In the late 1960s and early 1970s, the John Hinde studio, based in Dublin, produced and published a series of Butlin's postcards to be sold at each of Butlin's holiday camps in Britain and Ireland. Working to John Hinde's specific direction and in his trademark style, three photographers, Elmar Ludwig, Edmund Nagele, and David Noble, produced these images using 5x4 cameras on Ektachrome film.
A pioneer of color photography in Britain and Ireland, John Hinde was born in street in the county of Somerset, England. His career began in the early 1940s as a photographer and an innovator in color reproduction techniques. He was among the first photographers in Britain to be published by the new color magazines, and made photo essays for illustrated books: Of Cabbages and Kings, Citizens in War, and British Circus Life, among many others. He began the John Hinde Studio in Ireland in 1956, going on to become the most successful postcard publisher in the world with 50 million annual postcard sales.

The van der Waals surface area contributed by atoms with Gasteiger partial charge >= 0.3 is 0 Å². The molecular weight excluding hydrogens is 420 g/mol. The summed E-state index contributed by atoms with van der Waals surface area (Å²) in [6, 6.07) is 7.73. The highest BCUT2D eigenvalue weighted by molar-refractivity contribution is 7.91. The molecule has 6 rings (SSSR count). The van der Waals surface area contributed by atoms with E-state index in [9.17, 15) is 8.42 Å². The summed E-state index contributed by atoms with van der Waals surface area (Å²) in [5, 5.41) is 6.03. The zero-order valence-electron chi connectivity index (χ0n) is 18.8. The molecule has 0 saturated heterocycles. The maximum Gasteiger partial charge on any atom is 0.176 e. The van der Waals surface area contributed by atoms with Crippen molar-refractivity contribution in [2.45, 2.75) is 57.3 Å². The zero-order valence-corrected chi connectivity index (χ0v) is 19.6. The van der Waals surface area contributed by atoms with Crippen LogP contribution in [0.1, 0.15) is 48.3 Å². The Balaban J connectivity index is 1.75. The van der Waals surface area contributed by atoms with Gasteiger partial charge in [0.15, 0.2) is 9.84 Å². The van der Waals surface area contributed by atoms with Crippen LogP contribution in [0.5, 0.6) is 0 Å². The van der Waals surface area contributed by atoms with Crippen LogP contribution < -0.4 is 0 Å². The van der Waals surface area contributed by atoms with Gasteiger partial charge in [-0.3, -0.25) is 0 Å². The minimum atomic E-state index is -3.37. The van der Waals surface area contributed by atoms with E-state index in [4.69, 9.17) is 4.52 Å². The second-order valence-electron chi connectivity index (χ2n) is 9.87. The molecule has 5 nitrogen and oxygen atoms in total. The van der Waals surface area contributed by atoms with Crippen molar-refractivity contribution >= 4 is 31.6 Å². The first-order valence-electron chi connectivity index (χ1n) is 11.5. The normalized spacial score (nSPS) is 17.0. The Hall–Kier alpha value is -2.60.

He sold the company in 1972 and concentrated subsequently on landscape painting. HIs work was recognized with a retrospective at the Irish Museum of Modern Art, Dublin, in 1993. Hinde died in retirement in the Dordogne, France, in 1998.
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A Quiet Lounge Early 1970's John